How to Mill & Finish an 80% Lower thumbnail image

How to Mill & Finish an 80% Lower

80 Percent Arms   |   Nov 3rd 2022

Legal Disclaimer: The information in this blog is not legal advice. We are not lawyers. While we endeavor to keep all our blogs updated with the most accurate information, gun laws are ever changing and they can change quickly with little to complex differences in new legislation. Therefore, while we try our best to provide complete information, we acknowledge that everything you’re reading below may change (or already has changed).

Do not rely solely on the information provided by us or on this website for your purchase decisions. To ensure that you, the buyer, are acting in accordance with all federal, state laws and local ordinances, please be sure to do your own research and consult an attorney if necessary. 

It’s understandable why many are turning to 80 percent lowers because of the ability to build your own gun starting from an incomplete lower which can help save time and money all while avoiding some legal hassle. (Especially since we just got the legal injunction! That’s why the 80 percent industry has been experiencing such a huge boom in popularity and business as more people learn about their rights that are being disregarded by anti-gunner politicians.

But how do you complete an 80% lower? It’s the first question all newcomers to this hobby ask when attempting their first rifle build.

What is required to finish an 80% lower receiver?

So assuming you’re starting out with absolutely nothing, you should expect to be paying around $500 to $600 dollars for all the required tools, equipment and supplies needed to have a proper setup to machine your 80-lower and any future 80% lowers into a 100% firearm. The tools, equipment and supplies required include the following:

To save some money on tools you could try to look for second-hand tools being sold online on apps like Offer-Up or Facebook Marketplace. However, for specific tooling such as the 80 lower jig and the respective drill bits or end mill we recommend those to be new for the best results. For well equipped builders, you may want to use a drill press for the absolute best possible accuracy when drilling the safety selector and trigger group pin holes into the receiver.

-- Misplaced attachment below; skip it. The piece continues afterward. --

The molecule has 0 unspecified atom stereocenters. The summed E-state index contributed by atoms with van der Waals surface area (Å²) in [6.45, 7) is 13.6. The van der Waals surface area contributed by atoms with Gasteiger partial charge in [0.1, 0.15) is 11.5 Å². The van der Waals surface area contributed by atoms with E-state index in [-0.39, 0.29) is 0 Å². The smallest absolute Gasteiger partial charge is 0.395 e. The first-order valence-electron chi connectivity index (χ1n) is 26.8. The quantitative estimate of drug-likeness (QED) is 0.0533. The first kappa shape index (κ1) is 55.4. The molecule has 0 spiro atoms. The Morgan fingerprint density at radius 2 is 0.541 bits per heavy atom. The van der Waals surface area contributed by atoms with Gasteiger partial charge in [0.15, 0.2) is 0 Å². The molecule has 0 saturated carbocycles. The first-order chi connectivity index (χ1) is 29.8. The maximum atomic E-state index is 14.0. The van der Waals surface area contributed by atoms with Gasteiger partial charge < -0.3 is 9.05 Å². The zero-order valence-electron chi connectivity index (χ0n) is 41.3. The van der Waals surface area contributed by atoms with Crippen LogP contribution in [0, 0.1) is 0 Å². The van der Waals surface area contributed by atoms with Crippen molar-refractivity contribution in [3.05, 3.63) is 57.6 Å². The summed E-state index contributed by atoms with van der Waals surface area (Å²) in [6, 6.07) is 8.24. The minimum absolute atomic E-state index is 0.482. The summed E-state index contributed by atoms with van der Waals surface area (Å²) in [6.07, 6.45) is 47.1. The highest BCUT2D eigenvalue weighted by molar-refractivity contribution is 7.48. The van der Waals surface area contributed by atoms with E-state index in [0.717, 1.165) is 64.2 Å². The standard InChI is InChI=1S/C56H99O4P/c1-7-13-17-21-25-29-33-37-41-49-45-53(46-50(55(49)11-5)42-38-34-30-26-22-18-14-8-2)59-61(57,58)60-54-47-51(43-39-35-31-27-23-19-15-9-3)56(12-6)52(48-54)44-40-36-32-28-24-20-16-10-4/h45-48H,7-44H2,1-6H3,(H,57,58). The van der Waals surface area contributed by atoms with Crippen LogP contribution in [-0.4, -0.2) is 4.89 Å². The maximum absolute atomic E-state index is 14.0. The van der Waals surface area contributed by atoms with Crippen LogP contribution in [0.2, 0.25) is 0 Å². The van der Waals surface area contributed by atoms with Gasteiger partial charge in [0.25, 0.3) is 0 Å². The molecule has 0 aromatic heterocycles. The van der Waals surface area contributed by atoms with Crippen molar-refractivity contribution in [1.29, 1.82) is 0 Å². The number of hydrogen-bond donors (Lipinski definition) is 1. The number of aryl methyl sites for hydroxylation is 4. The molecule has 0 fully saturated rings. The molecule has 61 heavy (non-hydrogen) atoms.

If you’re working on an 80% pistol frame the only additional tools you’d need to add to complete your gun builder ensemble would be a dremel kit and a quality punch set made specifically for firearms. But of course, if you already have some of these tools then you’ll be pleased in being able to save even more money and get a new opportunity to use them as well.

Is it difficult to machine an 80% lower?

It can certainly be daunting to machine your first 80% lower receiver or frame. You might be worried about the mess, hurting yourself with power tools, or whether the holes you drill out will be perfectly straight — but don’t worry, it’s so much easier than it seems! We’ll go over all your potential concerns and provide you tips from our first hand experience and knowledge of having milled out several 80 lowers ourselves.

How to finish 80% lowers: Complete Guide

Once you’ve prepared all the tools and hardware, buckle up, because this is going to take a good amount of time. Carefully follow these instructions to have the best results with your 80 lower(s):


Start by taking the top plate and mount the lower receiver to it. To do this you’ll need to install the front takedown pin block first with two jig screws. Grab the pin that is designated for your lower receiver’s caliber (shorter pin is AR15/AR9, longer pin is LR308/AR10) and with it, secure the receiver to the top plate.